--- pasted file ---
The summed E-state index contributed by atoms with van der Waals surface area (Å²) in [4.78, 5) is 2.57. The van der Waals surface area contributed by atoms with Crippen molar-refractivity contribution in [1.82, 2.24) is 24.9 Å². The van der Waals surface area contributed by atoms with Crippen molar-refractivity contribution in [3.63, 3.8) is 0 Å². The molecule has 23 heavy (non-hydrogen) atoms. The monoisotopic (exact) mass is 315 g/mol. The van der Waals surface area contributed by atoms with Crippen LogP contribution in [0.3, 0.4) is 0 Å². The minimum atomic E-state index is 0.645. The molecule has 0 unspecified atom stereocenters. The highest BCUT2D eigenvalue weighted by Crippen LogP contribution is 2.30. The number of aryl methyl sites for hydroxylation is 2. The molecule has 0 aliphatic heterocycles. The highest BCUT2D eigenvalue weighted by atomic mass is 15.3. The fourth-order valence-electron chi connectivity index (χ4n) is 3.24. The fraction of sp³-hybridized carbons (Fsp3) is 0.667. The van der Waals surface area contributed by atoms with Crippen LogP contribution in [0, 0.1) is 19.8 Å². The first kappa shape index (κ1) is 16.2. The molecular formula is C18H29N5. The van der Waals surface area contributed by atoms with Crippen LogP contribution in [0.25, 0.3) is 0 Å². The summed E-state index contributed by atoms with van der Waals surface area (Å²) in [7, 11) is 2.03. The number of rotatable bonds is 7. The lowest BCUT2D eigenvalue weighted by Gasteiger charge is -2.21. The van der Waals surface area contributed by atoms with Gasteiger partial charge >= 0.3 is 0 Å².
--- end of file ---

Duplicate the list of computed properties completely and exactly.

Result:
The summed E-state index contributed by atoms with van der Waals surface area (Å²) in [4.78, 5) is 2.57. The van der Waals surface area contributed by atoms with Crippen molar-refractivity contribution in [1.82, 2.24) is 24.9 Å². The van der Waals surface area contributed by atoms with Crippen molar-refractivity contribution in [3.63, 3.8) is 0 Å². The molecule has 23 heavy (non-hydrogen) atoms. The monoisotopic (exact) mass is 315 g/mol. The van der Waals surface area contributed by atoms with Crippen LogP contribution in [0.3, 0.4) is 0 Å². The minimum atomic E-state index is 0.645. The molecule has 0 unspecified atom stereocenters. The highest BCUT2D eigenvalue weighted by Crippen LogP contribution is 2.30. The number of aryl methyl sites for hydroxylation is 2. The molecule has 0 aliphatic heterocycles. The highest BCUT2D eigenvalue weighted by atomic mass is 15.3. The fourth-order valence-electron chi connectivity index (χ4n) is 3.24. The fraction of sp³-hybridized carbons (Fsp3) is 0.667. The van der Waals surface area contributed by atoms with Crippen LogP contribution in [0, 0.1) is 19.8 Å². The first kappa shape index (κ1) is 16.2. The molecular formula is C18H29N5. The van der Waals surface area contributed by atoms with Crippen LogP contribution in [0.25, 0.3) is 0 Å². The summed E-state index contributed by atoms with van der Waals surface area (Å²) in [7, 11) is 2.03. The number of rotatable bonds is 7. The lowest BCUT2D eigenvalue weighted by Gasteiger charge is -2.21. The van der Waals surface area contributed by atoms with Gasteiger partial charge >= 0.3 is 0 Å².